6 emotional stages of event planning

You’ve probably seen diagrams and articles of the stages involved in event management. Usually they look something like this: planning, promotion, event, follow-through.

Well, how useful is that? They don’t tell you anything about what is happening in the event planner’s head. So let me walk you through the 6 emotional stages of event management.

6 is a number I picked. It is neither wrong nor correct. I would love to hear about your emotional ups and downs, and what makes you tick. And click. And go crazy.

Stage #1: The conception of the idea

For some people this is the highest excitement point. I am usually a bit sceptical and cautious at this time and say things like this during the team meetings: “Well, yes, this is a great idea, I just need to think it through and get back to you”. Or just smile. That often works too. Basically, I just don’t want say an impulsive “yes”, and then find myself organising an event I don’t believe in, in a way that won’t work.

Stage #2: Planning of the promotionevent management planning to-do list marketing

Keep in mind, this is the “planning of the promotion”, not yet the promotion itself. For some of you this is one and the same but for me, this is all about making colour coded todo lists and writing the deadlines down. And then I hang it on the wall. Most people put pictures of their families up or artsy posters. Yeah, I don’t do that stuff. My to-do lists are pieces of art (to me, you got the right to have a slightly different opinion).

event planning managementStage #3: Promotion of the event

Now this is the absolute emotional high! Imagine me running around and telling everybody about this awesome event we are planning! Hanging posters, distributing flyers, tweeting, sharing, talking and whispering. All about this wonderful thing that is about to happen. Remember the to-do lists? Now we are taking a big green pen and drawing big CHECK ticks.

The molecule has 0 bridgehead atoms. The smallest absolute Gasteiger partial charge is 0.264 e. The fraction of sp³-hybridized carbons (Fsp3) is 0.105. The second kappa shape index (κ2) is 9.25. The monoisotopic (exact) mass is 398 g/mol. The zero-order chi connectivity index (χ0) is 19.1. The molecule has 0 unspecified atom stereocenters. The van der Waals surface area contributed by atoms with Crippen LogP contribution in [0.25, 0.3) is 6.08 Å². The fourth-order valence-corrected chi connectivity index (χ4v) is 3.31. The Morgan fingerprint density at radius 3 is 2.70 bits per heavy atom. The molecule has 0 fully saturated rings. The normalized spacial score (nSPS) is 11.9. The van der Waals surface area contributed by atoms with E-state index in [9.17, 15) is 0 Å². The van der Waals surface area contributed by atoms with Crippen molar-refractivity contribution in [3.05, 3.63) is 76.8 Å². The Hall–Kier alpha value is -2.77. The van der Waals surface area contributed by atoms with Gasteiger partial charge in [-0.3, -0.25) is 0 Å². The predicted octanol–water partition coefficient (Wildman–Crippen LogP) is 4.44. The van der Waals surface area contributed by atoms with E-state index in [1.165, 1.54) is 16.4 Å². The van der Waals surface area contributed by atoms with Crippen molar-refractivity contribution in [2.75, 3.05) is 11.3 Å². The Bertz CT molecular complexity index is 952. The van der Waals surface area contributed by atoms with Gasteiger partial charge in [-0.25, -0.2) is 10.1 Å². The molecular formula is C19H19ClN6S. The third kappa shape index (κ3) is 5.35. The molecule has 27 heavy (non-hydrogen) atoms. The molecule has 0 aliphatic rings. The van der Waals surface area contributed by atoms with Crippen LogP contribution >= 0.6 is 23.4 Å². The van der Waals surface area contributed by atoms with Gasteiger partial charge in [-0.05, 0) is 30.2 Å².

Stage #4: Morning of the event

What if people just don’t show up? I mean, it’s possible. What if they just decide not to attend. I have skipped events I had booked tickets for. But let’s stay positive. Pacing up and down the corridor might help. Nobody. What if the speaker is late. Oh, let’s not even go there…

Stage #5: The event

Well, this is nice. What a relief, some people actually showed up! I wonder how they heard about the event? The event is up and running, and I am sitting in the back row looking at the audience and thinking “Well, aren’t these people sweet, they actually care”. Anyway, this is it. There is nothing more I can do. All done and dusted. (these are my thoughts 10mins after the event start).

Hmmmm. I wonder what event I should do next…

So emotional low it is.

You think it’s weird, don’t you? We should be jumping around and dancing the victory dance? Why don’t you go ahead then.

Stage #6: The after

Yeah yeah yeah. All done. Whatever. Yeah, it was a good event. How about we stop talking about that and plan another event because this is old news now. There is a weird sense of emptiness in me somehow. I will create a bit more excitement when I write the article about it, as you know, got to make it sound like it was the best thing ever. Which it might have been. But my mind is already gone to the next event.

stages of event planning management

It is not conclusive. Many steps in between (eg. right now I ‘after-event’ but smiling and thinking that it was better than I thought). It varies. A lot. But admit, you can relate to it.

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